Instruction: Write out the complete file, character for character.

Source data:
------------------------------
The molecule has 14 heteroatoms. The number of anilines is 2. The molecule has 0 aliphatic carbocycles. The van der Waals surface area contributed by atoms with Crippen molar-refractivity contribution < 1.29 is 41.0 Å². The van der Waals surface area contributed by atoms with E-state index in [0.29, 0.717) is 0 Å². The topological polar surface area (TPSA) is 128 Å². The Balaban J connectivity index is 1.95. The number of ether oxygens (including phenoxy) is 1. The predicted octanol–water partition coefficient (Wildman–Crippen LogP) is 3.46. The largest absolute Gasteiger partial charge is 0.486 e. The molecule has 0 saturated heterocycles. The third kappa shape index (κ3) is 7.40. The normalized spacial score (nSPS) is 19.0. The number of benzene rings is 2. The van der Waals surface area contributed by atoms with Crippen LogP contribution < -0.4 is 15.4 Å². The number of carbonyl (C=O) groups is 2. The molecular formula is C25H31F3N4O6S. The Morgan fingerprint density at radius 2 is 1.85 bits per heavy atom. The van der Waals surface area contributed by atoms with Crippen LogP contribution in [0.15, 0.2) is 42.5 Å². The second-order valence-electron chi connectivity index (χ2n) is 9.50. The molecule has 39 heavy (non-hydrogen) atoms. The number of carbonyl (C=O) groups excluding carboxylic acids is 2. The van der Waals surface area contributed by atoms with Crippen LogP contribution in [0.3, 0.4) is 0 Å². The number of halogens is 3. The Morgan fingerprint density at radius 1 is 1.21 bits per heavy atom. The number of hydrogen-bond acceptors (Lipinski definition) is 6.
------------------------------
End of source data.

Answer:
The molecule has 14 heteroatoms. The number of anilines is 2. The molecule has 0 aliphatic carbocycles. The van der Waals surface area contributed by atoms with Crippen molar-refractivity contribution < 1.29 is 41.0 Å². The van der Waals surface area contributed by atoms with E-state index in [0.29, 0.717) is 0 Å². The topological polar surface area (TPSA) is 128 Å². The Balaban J connectivity index is 1.95. The number of ether oxygens (including phenoxy) is 1. The predicted octanol–water partition coefficient (Wildman–Crippen LogP) is 3.46. The largest absolute Gasteiger partial charge is 0.486 e. The molecule has 0 saturated heterocycles. The third kappa shape index (κ3) is 7.40. The normalized spacial score (nSPS) is 19.0. The number of benzene rings is 2. The van der Waals surface area contributed by atoms with Crippen LogP contribution < -0.4 is 15.4 Å². The number of carbonyl (C=O) groups is 2. The molecular formula is C25H31F3N4O6S. The Morgan fingerprint density at radius 2 is 1.85 bits per heavy atom. The van der Waals surface area contributed by atoms with Crippen LogP contribution in [0.15, 0.2) is 42.5 Å². The second-order valence-electron chi connectivity index (χ2n) is 9.50. The molecule has 39 heavy (non-hydrogen) atoms. The number of carbonyl (C=O) groups excluding carboxylic acids is 2. The van der Waals surface area contributed by atoms with Crippen LogP contribution in [0.3, 0.4) is 0 Å². The number of halogens is 3. The Morgan fingerprint density at radius 1 is 1.21 bits per heavy atom. The number of hydrogen-bond acceptors (Lipinski definition) is 6.